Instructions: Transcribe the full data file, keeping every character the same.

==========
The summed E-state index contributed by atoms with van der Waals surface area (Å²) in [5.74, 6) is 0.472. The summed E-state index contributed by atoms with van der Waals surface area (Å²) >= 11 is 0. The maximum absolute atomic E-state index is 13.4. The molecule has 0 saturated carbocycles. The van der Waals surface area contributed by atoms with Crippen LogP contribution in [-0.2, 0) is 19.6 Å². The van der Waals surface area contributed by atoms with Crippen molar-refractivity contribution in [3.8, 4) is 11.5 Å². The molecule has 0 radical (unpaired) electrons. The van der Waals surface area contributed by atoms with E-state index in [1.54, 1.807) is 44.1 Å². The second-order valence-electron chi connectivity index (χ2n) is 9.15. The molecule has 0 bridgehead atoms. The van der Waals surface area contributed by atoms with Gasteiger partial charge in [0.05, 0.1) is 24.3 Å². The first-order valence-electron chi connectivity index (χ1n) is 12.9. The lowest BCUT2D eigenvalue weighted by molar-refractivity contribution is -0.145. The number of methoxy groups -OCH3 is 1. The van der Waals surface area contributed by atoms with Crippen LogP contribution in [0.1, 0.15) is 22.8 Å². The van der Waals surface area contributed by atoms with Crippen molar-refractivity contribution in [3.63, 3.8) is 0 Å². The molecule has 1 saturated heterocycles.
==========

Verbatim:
The summed E-state index contributed by atoms with van der Waals surface area (Å²) in [5.74, 6) is 0.472. The summed E-state index contributed by atoms with van der Waals surface area (Å²) >= 11 is 0. The maximum absolute atomic E-state index is 13.4. The molecule has 0 saturated carbocycles. The van der Waals surface area contributed by atoms with Crippen LogP contribution in [-0.2, 0) is 19.6 Å². The van der Waals surface area contributed by atoms with Crippen molar-refractivity contribution in [3.8, 4) is 11.5 Å². The molecule has 0 radical (unpaired) electrons. The van der Waals surface area contributed by atoms with E-state index in [1.54, 1.807) is 44.1 Å². The second-order valence-electron chi connectivity index (χ2n) is 9.15. The molecule has 0 bridgehead atoms. The van der Waals surface area contributed by atoms with Gasteiger partial charge in [0.05, 0.1) is 24.3 Å². The first-order valence-electron chi connectivity index (χ1n) is 12.9. The lowest BCUT2D eigenvalue weighted by molar-refractivity contribution is -0.145. The number of methoxy groups -OCH3 is 1. The van der Waals surface area contributed by atoms with Crippen LogP contribution in [0.1, 0.15) is 22.8 Å². The van der Waals surface area contributed by atoms with Crippen molar-refractivity contribution in [3.63, 3.8) is 0 Å². The molecule has 1 saturated heterocycles.